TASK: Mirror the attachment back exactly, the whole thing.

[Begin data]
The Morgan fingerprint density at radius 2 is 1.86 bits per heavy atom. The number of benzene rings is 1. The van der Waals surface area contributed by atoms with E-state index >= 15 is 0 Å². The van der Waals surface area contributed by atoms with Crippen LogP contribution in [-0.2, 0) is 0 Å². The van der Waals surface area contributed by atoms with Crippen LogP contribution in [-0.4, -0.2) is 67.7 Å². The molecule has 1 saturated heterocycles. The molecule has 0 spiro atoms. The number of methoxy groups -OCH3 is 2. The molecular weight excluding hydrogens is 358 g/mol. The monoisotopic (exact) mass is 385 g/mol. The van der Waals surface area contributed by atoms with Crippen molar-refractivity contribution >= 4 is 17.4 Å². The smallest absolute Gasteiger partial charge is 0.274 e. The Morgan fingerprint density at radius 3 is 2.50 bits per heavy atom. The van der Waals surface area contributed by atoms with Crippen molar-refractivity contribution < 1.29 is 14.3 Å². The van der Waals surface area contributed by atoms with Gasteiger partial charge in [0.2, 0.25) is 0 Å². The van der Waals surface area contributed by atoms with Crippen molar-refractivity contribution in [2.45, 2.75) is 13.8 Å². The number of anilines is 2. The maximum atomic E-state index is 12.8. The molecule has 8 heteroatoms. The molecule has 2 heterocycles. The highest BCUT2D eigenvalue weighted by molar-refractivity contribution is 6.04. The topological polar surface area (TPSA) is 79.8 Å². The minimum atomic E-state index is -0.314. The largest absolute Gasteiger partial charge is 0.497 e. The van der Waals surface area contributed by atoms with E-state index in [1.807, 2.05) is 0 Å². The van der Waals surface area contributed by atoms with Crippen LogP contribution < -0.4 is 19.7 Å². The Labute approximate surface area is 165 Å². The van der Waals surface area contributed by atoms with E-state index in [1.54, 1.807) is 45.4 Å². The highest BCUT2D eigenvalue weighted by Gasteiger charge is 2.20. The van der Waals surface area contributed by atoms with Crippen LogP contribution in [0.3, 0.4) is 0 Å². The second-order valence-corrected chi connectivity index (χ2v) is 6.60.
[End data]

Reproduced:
The Morgan fingerprint density at radius 2 is 1.86 bits per heavy atom. The number of benzene rings is 1. The van der Waals surface area contributed by atoms with E-state index >= 15 is 0 Å². The van der Waals surface area contributed by atoms with Crippen LogP contribution in [-0.2, 0) is 0 Å². The van der Waals surface area contributed by atoms with Crippen LogP contribution in [-0.4, -0.2) is 67.7 Å². The molecule has 1 saturated heterocycles. The molecule has 0 spiro atoms. The number of methoxy groups -OCH3 is 2. The molecular weight excluding hydrogens is 358 g/mol. The monoisotopic (exact) mass is 385 g/mol. The van der Waals surface area contributed by atoms with Crippen molar-refractivity contribution >= 4 is 17.4 Å². The smallest absolute Gasteiger partial charge is 0.274 e. The Morgan fingerprint density at radius 3 is 2.50 bits per heavy atom. The van der Waals surface area contributed by atoms with Crippen molar-refractivity contribution < 1.29 is 14.3 Å². The van der Waals surface area contributed by atoms with Gasteiger partial charge in [0.2, 0.25) is 0 Å². The van der Waals surface area contributed by atoms with Crippen molar-refractivity contribution in [2.45, 2.75) is 13.8 Å². The number of anilines is 2. The maximum atomic E-state index is 12.8. The molecule has 8 heteroatoms. The molecule has 2 heterocycles. The highest BCUT2D eigenvalue weighted by molar-refractivity contribution is 6.04. The topological polar surface area (TPSA) is 79.8 Å². The minimum atomic E-state index is -0.314. The largest absolute Gasteiger partial charge is 0.497 e. The van der Waals surface area contributed by atoms with E-state index in [1.807, 2.05) is 0 Å². The van der Waals surface area contributed by atoms with Crippen LogP contribution < -0.4 is 19.7 Å². The Labute approximate surface area is 165 Å². The van der Waals surface area contributed by atoms with E-state index in [1.54, 1.807) is 45.4 Å². The highest BCUT2D eigenvalue weighted by Gasteiger charge is 2.20. The van der Waals surface area contributed by atoms with Crippen LogP contribution in [0.3, 0.4) is 0 Å². The second-order valence-corrected chi connectivity index (χ2v) is 6.60.